In an unprecedented move for an Arab leader, Egyptian president Anwar el-Sadat travels to Jerusalem to seek a permanent peace settlement with Israel after decades of conflict. Sadat's visit, in which he met with Israeli prime minister Menachem Begin and spoke before the Knesset (Parliament), was met with outrage in most of the Arab world.
Despite criticism from Egypt's regional allies, Sadat continued to pursue peace with Begin, and in 1978 the two leaders met again in the United States, where they negotiated a historic agreement with President Jimmy Carter at Camp David, Maryland. The Camp David Accords, signed in September 1978, laid the groundwork for a permanent peace agreement between Egypt and Israel after three decades of hostilities. The final peace agreement--the first between Israel and one of its Arab neighbors--was signed in March 1979. The treaty ended the state of war between the two countries and provided for the establishment of full diplomatic and commercial relations.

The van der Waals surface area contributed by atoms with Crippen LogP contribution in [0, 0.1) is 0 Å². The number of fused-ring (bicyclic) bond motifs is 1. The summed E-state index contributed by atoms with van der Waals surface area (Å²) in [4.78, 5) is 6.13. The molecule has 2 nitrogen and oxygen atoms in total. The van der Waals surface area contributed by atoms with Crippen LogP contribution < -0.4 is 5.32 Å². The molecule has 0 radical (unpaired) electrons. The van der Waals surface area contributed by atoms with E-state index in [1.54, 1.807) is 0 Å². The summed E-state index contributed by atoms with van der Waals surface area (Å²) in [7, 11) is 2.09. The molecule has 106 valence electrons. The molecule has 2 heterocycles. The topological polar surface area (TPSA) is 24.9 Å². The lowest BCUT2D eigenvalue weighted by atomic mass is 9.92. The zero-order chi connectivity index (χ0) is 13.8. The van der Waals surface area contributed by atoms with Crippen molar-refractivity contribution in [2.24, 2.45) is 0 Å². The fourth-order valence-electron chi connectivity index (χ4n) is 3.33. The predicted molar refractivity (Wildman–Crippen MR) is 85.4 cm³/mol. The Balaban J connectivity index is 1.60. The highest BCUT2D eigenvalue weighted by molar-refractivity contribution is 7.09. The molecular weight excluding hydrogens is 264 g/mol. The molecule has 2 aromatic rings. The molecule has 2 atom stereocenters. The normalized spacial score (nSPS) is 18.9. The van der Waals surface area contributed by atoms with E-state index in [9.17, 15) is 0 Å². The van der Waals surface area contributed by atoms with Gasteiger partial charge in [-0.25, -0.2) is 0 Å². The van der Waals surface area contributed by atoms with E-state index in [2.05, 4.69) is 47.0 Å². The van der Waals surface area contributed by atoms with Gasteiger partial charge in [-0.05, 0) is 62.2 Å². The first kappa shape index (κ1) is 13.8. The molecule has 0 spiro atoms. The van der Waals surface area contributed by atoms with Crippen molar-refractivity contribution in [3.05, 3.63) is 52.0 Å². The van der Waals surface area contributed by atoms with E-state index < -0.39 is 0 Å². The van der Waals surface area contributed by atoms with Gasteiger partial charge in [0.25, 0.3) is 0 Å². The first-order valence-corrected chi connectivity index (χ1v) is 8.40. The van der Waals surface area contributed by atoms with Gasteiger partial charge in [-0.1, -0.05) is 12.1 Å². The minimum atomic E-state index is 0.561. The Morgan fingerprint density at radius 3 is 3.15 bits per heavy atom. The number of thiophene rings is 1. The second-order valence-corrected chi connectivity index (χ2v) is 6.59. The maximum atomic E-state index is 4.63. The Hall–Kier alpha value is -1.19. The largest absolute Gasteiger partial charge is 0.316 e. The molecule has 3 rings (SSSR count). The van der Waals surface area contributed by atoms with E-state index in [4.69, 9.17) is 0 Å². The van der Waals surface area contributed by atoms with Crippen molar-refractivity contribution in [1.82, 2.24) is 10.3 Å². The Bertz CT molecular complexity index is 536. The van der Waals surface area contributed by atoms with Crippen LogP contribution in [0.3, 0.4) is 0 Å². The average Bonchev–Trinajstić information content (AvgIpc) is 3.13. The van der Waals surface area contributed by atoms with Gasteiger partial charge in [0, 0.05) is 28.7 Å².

Sadat and Begin were jointly awarded the 1978 Nobel Peace Prize for their efforts. However, Sadat's peace efforts were not so highly acclaimed in the Arab world, and he was assassinated on October 6, 1981, by Muslim extremists in Cairo. Despite Sadat's death, the peace process continued under Egypt's new president, Hosni Mubarak. In 1982, Israel fulfilled the 1979 peace treaty by returning the last segment of the Sinai Peninsula to Egypt. Egyptian-Israeli peace continues today.